Relationships: Why Stories Beat AI
Updated: Sep 2, 2018
Powerful stories inspire people, who create more stories. Pain, evolving relationships, affections, loyalties, ambitions; these are not the arenas for Artificial Intelligence.
I’m a huge sci-fi fan, and I reference this genre as a kick-off point for the science of artificial intelligence. After all, to create something, first we have to imagine it. Powerful stories inspire people, who create more stories, which is one of many compelling reasons why people need people. This is not another article resisting developments in AI, rather drawing a rough sketch of its limitations and its place in our future. Here, I’m defining a story as a perspective shared by a human, creating a bond in the space when it is understood by another human; the story may be fictional or a faithful account of events. Stories present pain, evolving relationships, affections, loyalties, ambitions; these are not the arenas for AI, at least nowhere near in our present accomplishments in that field.
“I’m defining a story as a perspective shared by a human, creating a bond in the space when it is understood by another human”
First, let’s clarify that we are talking about AI, not robotics, although recent developments in robotics have accelerated over the last couple of years and are impressive. Robot designs now apply to search-and-rescue, protecting coral reefs, blind navigation and a myriad other complex tasks. Artificial intelligence sometimes overlaps with robotics, if AI is used to control the robot (referred to as autonomous robots), and here we find the sore spot and the growing concerns about artificial intelligence impact on humans. Presently, we are a long way from machines achieving consciousness, although to many, science appears to be taking large strides in that general direction.
AI has its place in our future, and I don’t mean a killer robot dystopia. In fact, the Global Council on Extended Intelligence pushes forward on the idea of extended intelligence helping humanity flourish, redefining prosperity and protecting digital identity to maintain free and open society. The Technical Committee on Robot Ethics is working on how to identify and address ethical matters related to robotic developments, with special focus on autonomous systems. I look forward to the new tools and technology that tech humans provide all us other humans.
In the meantime, we don’t need to be AI and robotics experts to understand that technology is light years from providing human compassion and connection. We humans do delight in AI most when the technology mimics human interaction, as evidenced by Siri, Alexa or Google Assistant. Recent developments in machine learning means AI can use data to recognize faces, but can it initiate a real relationship? AI examines mass information to predict and track employees’ behavior at the workplace – but can it relate to these employees, address their concerns and inspire them to better performance? AI can predict eye diseases or cancer but can it comfort the patient when they deal with their diagnosis?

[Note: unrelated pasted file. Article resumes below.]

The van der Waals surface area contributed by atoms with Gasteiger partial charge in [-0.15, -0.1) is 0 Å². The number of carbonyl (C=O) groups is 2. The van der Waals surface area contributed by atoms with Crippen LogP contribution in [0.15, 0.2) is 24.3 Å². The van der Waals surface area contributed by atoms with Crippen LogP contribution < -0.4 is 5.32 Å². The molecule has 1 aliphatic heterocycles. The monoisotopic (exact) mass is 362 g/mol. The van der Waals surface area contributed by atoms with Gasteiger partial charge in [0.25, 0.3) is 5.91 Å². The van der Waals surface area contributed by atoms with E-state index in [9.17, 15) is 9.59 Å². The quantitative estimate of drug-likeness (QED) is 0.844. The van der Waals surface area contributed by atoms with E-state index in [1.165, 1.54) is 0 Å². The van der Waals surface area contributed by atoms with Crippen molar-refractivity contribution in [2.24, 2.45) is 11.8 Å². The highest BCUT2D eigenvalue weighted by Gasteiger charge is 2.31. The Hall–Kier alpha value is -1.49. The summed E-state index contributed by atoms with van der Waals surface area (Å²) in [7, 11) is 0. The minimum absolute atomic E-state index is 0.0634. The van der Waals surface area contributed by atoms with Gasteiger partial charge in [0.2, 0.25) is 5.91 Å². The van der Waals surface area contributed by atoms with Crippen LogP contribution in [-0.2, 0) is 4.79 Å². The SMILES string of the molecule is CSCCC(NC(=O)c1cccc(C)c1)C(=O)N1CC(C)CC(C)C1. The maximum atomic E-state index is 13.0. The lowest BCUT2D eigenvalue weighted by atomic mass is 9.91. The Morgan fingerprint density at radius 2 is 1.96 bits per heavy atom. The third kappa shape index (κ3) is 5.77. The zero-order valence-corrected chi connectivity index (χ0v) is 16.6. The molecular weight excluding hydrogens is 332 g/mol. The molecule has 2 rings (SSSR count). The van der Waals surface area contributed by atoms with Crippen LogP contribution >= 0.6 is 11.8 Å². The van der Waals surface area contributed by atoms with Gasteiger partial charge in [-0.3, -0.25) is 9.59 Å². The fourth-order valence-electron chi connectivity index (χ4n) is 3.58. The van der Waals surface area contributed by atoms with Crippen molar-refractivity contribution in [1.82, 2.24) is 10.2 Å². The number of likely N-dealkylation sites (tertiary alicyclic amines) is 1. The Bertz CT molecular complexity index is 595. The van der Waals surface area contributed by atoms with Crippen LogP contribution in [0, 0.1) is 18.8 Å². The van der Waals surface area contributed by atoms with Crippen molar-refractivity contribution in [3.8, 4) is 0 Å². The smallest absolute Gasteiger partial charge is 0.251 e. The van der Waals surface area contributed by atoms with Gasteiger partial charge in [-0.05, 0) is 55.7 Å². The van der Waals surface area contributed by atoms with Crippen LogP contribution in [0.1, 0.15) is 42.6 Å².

I’d like to add to this list and say that AI cannot create stories (as defined above), and people love stories. Stories are the first love for many of us, from books and films. The staple diet of words and images feeds the earnest imagination. I have been reading fiction since my pudgy little toddler fingers could manage it. I don’t have a definitive memory of one particular story that inspired me. Rather, after an exponentially increasing volume of pages I devoured, I have the solid certainty in authors’ skill of creating worlds, inviting others in, and doing it over and over. People will assign importance to whatever solicits an emotional spark, reaction, attachment. So, it is real. We venture into philosophical territory here, but the theory states that no one knows true reality, only their perception of it — and perceptions exist in the mind and heart.
How much easier is it to teach something with a story? Heck, even algebra tells you some guy named Michael has 143 oranges and wants to sell, give or eat them. Right away, we have a human we can focus on. We can understand a journey of a person starting at one particular point and then sometime later, they emerge at another point. The best stories tell us interesting events between these reference points, and all about the person and their world, including what they think, feel and say to others. They teach us about others and in doing so, help us learn about ourselves.
Stories are about us, even without humans in the story. It is enough that the narrator makes observations, and we will make our own conclusions about that perspective of the narrator or author. Human relationships are unavoidable in stories, which cut across the artificial boundaries we have manufactured and remind us how alike we are, so we hopefully enjoy each other’s differences.
So, yeah, bring on the smart robots, home systems, and technological advancements. I’m not worried they will replace humans and their stories anytime soon.